The sky was fire and tropical ocean and newborn skin this morning. A front is moving in to what has been clear, crisp Autumn weather, and the sun rising east of the clouds made a spectacular display of the bowl over the world as we drove to school this morning.
Ravel’s “Pavane For A Dead Princess” happened to be on the radio, providing a lush soundtrack to what should have been a hectic, little bit late drive, as cars swirled around the school like angry bees. I couldn’t seem to get agitated, though; the world around me made me grateful for the excuse to get up, even after a night with too little sleep. We moved through the streets in a peaceful cocoon, cresting a hill and exhaling as the trees opened and the sky surrounded us.
Sunrises are fleeting, changing with each moment, and by the time I dropped my daughter at the curb at school the sky was just a pale, morning blue with gray clouds moving in. I should have taken a picture when I could, but I simply didn’t think about it. The moment was all there was. It’s a little bit like raising kids, I guess. The beautiful moments are fleeting but change your outlook on the whole endeavor, enriching what otherwise would be an ordinary existence.
Perhaps the weather will turn colder today, perhaps it will rain. It won’t make any difference to me. A little bit of this morning’s skyfire will stay with me throughout the day, simply because I was up and witnessed it.
I took a day off from writing yesterday and I was watching the heavens and waiting for the lightning to strike all day. For the past five or six months I have been requiring myself to write and post daily, but yesterday I didn’t make it. I know myself. If I break a streak, I have been known to give up on it, so I was being very careful to post. Some days it was a stretch to find something to write about, but that was part of the effort required: to examine what was going on around me and discover something to focus on.
So now that the streak is broken, what to do? Well, I was having a hard time coming up with a post today, too. I had already broken my promise to myself. What would one day more matter? No one would care anyway – no one but me, that is. With that realization, I stilled myself enough to notice that the thing at the heart of today was that I had not written and posted yesterday. What better thing for me to analyze, then?
Why didn’t I post? I could have found some time and energy to do so, even though I played trumpet at three Easter services and had a long, leisurely, luxurious brunch out with family after. I could have found something to write about from my pile of half-formulated posts in my pending file. I thought about doing so a number of times, as I went through my day, with various degrees of concern. Earlier in the day, I felt anxious about not having already written something to have ready. After all, I knew last week that the day would be busy. Later on, though, when there actually was time to sit down and think, I felt very peaceful about it. I was happy, and content, and fulfilled. Anything I would have written would have been forced. I gave myself permission to skip a day, even though it meant breaking a streak.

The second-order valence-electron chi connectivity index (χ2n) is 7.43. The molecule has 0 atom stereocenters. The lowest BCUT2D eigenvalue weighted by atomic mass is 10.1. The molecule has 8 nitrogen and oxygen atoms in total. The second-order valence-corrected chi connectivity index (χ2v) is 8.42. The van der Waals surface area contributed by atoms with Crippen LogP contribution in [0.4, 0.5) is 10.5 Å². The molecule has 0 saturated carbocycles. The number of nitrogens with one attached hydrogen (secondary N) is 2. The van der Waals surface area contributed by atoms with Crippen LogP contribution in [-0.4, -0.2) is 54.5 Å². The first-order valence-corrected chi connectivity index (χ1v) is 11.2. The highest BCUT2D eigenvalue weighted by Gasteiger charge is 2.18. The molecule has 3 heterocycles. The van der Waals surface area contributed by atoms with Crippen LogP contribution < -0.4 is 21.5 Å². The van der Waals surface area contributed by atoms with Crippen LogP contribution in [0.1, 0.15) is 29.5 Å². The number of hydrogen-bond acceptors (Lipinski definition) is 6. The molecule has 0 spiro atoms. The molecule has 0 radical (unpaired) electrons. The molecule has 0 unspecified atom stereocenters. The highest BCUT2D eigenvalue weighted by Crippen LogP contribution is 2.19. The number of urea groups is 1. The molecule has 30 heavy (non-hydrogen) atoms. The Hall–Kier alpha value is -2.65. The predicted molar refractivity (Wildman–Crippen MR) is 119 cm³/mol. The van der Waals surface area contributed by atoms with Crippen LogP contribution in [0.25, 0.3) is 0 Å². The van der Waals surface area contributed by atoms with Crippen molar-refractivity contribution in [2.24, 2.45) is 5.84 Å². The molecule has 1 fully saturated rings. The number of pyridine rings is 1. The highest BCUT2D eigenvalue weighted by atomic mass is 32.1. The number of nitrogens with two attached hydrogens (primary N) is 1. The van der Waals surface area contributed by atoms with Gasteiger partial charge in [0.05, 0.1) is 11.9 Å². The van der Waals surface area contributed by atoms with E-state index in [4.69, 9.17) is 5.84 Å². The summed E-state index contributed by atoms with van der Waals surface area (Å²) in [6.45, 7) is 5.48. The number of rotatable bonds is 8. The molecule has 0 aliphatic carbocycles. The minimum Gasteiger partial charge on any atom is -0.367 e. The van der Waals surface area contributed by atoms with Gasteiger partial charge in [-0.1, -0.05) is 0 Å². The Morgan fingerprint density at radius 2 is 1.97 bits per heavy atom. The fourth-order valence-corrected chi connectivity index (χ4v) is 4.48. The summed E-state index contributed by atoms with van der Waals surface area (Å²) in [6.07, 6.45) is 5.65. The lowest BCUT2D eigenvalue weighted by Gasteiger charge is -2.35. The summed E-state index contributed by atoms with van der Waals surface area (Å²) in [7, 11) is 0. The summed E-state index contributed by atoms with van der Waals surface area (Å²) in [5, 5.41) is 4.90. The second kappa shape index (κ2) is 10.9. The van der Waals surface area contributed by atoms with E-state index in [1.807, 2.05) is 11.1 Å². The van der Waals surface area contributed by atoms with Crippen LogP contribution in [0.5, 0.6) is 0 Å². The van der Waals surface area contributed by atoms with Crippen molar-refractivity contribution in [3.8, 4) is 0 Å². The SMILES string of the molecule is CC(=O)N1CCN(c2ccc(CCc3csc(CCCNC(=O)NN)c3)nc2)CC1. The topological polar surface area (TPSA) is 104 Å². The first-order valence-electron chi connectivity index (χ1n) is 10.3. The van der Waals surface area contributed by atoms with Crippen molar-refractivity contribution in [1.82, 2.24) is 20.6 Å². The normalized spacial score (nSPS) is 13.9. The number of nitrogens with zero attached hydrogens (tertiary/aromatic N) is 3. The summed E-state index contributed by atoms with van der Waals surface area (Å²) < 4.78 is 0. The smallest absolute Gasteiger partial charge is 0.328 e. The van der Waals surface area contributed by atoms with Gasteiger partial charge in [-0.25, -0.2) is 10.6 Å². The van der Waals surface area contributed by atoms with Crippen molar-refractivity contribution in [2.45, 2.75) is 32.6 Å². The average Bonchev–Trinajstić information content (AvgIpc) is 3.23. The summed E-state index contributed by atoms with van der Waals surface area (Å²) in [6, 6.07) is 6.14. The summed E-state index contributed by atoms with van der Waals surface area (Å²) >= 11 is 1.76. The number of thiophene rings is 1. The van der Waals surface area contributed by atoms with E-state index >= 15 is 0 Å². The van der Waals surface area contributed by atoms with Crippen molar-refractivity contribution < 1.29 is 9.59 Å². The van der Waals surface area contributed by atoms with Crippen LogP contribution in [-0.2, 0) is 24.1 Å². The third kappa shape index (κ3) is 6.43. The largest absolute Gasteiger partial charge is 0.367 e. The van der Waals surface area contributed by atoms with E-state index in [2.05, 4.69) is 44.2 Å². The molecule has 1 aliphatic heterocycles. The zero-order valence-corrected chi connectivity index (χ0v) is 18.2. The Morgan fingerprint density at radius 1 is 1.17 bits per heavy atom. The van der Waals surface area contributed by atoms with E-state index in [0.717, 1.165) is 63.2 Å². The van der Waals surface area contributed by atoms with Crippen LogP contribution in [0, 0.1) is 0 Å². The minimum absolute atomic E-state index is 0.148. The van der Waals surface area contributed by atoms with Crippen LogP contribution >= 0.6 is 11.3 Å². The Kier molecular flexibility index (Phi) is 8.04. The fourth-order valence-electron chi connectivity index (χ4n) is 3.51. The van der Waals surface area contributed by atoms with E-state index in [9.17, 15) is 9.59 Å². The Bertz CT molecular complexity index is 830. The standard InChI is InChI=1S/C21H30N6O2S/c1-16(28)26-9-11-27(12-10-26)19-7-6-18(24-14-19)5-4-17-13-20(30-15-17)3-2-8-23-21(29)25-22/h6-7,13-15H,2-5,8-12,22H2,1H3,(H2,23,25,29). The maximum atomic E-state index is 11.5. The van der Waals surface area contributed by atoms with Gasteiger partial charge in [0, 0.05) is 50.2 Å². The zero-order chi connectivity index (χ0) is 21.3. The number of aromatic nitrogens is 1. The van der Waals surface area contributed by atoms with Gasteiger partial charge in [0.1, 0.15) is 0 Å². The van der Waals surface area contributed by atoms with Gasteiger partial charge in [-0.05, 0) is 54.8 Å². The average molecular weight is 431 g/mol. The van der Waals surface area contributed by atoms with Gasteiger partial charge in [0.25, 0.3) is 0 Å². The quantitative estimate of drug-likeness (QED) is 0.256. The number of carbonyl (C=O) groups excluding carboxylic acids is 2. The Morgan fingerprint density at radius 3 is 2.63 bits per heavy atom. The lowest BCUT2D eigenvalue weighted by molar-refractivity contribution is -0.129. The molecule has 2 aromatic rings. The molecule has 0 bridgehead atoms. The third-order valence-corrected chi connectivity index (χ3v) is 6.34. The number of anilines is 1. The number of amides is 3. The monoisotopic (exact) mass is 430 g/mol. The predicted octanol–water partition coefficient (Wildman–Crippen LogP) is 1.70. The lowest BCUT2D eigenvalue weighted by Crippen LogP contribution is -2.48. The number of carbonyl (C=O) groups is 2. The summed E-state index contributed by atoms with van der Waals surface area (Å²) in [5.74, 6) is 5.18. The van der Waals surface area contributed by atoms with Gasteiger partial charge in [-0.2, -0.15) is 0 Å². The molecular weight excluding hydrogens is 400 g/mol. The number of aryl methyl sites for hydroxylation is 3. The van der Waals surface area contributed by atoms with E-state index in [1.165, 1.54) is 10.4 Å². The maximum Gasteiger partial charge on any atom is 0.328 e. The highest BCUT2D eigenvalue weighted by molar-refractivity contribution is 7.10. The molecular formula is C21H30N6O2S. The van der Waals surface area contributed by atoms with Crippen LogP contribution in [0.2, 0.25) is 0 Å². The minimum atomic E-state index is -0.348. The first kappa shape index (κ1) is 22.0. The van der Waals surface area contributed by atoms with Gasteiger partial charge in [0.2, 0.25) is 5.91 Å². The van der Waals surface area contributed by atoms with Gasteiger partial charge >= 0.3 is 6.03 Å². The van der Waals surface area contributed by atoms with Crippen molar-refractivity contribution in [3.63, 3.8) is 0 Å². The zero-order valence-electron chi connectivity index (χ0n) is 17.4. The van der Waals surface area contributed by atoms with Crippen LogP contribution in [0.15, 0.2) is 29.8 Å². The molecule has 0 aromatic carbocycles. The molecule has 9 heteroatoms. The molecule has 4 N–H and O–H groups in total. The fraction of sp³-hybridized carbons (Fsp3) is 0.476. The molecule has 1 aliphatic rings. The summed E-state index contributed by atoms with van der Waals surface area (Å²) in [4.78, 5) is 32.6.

So here I am, back on the horse again. No less happy, but still enjoying writing, and sharing, and most of all, the act of examining my world.
It is always days when I have too much on my mind that I have nothing to write. The distilling process in my brain hasn’t had enough time, and decisions need to be made or changed. I go to write down one thing, and the scene changes. I adjust, and it changes again. The act of thinking too many things stops me in my tracks sometimes.
There are days when I would just like to wipe the board clean and wait silently for whatever new will show up. This seems to be one of them.
Anyone Can Whistle – music and lyrics by Stephen Sondheim.
Anyone can whistle,
That’s what they say-
Anyone can whistle
Any old day-
It’s all so simple:
Relax, let go, let fly.
So someone tell me why
I can dance a tango,
I can read Greek-
I can slay a dragon
Any old week-
What’s hard is simple.
What’s natural comes hard.
Maybe you could show me
How to let go,
Lower my guard,
Learn to be free.
Maybe if you whistle,
Whistle for me.
Sometimes I wish I could find all of the poems and stories I wrote in college. I vaguely remember them, my memory being worlds away from photographic, but there were a couple I recall fairly well. I ran across two of them in a file card box I was sorting this morning. I remember the girl that wrote them, but I don’t know her anymore.
There was a writing assignment in college, due on a Monday, of course. Sunday afternoon I spent several blank hours trying to come up with the required poem and depth of thought, and the only thing that materialized was a lamentation on writers block and how it made me feel. It was what I was living at the time, so was a rather immediate and heartfelt offering, meeting at least those two requirements of the assignment. I just can’t bring myself to embarrass that college student that was me, so I won’t post the poems I found. Perhaps my creative writing professor appreciated my ode to writer’s block all the more for it having been preceded by stuff like that.